Anyone who knew Roshani Chokshi ’09 as a student would expect great things from this highly motivated young lady, but even her most ardent supporters would be amazed at the speed of her success as a published author.
At barely 25, Roshani could easily pass for a heroine in a teen fantasy novel. Instead, this dark-haired beauty toiled endlessly to complete her own fantasy novel, and, with a tenacious spirit and fierce determination, she navigated the labyrinth of the publishing world to find a home for “The Star-Touched Queen.” With its foundation culled from mythology, Roshani describes her book as a retelling of familiar stories set in a new world.
Roshani, who graduated from Emory University in 2013, began writing as a pre-teen. “Woodward had the best library ever,” she recalls. “I remember the one in the Lower School. They had shelves of mythology, and I would check out all of them. The reading curriculum was fun, and it was taught in a way that was accessible. It really gave me the foundation for writing.”
Roshani began her love affair with mythology long before her days in the Lower School. She is a perfect blend of her parents’ Indian and Filipino heritage, and Roshani suggests that her love of mythology stems from that background. “My mom and dad gave me original versions of ‘Grimms’ Fairy Tales,’ Hans Christian Andersen, all of Andrew Lang fairy tales, and world mythology, because they didn’t teach me either of their languages. I needed world fairy tales as a way for me to get in touch with both sides of my heritage.”
In Middle School, Roshani’s writing style blossomed. “Ms. [Dee] Koscik changed everything. She was the first one who believed in me.” In Upper School, Roshani was a fixture in the student publications office and served as editor of the Blade newspaper and the Silent Voices literary magazine.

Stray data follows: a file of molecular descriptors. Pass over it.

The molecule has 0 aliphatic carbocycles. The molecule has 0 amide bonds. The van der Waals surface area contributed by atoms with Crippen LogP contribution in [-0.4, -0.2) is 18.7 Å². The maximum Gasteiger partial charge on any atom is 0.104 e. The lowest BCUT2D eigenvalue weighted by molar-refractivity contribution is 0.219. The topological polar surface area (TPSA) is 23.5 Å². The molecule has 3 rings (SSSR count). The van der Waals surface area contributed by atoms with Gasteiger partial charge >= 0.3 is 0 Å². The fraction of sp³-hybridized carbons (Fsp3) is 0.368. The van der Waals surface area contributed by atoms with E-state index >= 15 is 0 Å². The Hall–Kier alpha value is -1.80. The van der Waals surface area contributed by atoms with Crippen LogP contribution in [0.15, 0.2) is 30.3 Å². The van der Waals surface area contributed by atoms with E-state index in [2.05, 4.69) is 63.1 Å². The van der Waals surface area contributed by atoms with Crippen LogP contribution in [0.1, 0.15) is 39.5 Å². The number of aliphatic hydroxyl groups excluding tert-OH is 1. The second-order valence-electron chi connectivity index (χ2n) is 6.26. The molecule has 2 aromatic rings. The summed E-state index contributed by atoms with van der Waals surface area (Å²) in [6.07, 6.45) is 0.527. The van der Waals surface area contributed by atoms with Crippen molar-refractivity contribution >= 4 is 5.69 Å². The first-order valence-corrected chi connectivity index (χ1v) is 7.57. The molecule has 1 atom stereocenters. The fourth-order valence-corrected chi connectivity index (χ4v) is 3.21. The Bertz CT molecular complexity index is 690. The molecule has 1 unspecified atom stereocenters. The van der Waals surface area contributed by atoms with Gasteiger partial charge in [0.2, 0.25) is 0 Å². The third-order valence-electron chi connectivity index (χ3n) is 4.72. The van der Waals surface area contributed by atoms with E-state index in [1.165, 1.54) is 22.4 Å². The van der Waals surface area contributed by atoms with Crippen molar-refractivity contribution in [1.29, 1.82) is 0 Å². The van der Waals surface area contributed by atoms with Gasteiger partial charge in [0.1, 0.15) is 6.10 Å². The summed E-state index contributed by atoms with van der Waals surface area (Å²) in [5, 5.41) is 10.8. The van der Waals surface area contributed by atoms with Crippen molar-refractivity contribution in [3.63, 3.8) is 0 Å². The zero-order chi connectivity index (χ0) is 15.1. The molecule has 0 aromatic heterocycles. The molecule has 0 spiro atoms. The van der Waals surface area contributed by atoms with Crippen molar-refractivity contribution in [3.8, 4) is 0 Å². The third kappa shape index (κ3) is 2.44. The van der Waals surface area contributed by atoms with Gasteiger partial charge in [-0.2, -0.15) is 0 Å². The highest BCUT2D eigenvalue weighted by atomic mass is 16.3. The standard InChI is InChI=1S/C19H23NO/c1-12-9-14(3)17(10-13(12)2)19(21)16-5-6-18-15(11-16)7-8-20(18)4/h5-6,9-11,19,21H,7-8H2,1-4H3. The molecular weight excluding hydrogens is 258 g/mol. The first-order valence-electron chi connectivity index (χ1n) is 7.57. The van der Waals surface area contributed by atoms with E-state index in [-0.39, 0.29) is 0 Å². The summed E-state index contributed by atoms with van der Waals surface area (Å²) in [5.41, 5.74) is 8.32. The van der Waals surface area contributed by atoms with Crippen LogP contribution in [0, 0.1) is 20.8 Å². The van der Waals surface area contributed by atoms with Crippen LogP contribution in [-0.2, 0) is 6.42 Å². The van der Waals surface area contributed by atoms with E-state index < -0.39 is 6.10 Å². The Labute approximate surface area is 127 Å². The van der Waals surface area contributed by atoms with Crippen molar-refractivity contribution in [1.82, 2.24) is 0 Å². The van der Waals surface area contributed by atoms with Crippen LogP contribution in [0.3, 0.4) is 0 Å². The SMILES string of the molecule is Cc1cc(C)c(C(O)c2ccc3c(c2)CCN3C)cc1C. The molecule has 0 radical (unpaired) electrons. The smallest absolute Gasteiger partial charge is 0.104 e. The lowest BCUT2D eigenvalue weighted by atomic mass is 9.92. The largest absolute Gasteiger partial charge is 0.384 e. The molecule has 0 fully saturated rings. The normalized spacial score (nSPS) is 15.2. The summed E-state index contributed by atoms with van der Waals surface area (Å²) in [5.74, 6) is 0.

“I loved the newspaper and the literary magazine, and the publications office felt like the heart of the school in many ways.”
Roshani believes that her Woodward education not only provided a strong foundation, but also truly fanned the flames of her passion and skills for storytelling.
In Scott Crook’s English class, her imagination was captured by a quote from Milton’s “Paradise Lost”—“I would rather reign in hell than serve in heaven”—as well as class discussion about the myth of Hades and Persephone, the young woman dragged to the Underworld and condemned to spend half a year in hell after eating six pomegranate seeds. Coach Crook pushed the question of who Persephone was. “What if she didn’t want to return [above ground]? What if she was very excited about being queen of the Underworld?” said Roshani. The class made her think about the “kind of girl who would choose something that is seen as so dark and say that it is powerful instead.”
While “Star-Touched Queen” connects to several stories from mythology, it also reflects Roshani’s hopes to see more diversity in young adult fiction. “I never really saw any stories with people who looked like me or anyone in my family,” she says. “I wanted to write a heroine who felt very familiar to me in the context of fairy tales and stories that would be familiar to anyone. ‘Star-Touched Queen’ is not very original. It’s ‘Beauty and the Beast,’ but I’ll bet you haven’t seen it in that setting.”
The tale of 17-year-old Maya and her cursed horoscope begins amid the sumptuous streets of India but quickly crosses into magical bazaars where buyers might purchase “dreams, or a garland of nightmares.” Although the book is categorized as young adult fantasy, its message appeals to readers of any age. “I think that the main theme of the book is how to interpret the things that happen to you. My dad always says that you can’t control the actions that affect your life but you can always control your reactions. I would hope that is what readers take away from the book. It’s about self-affirmation. You have to believe in yourself first before anyone else will do that for you.”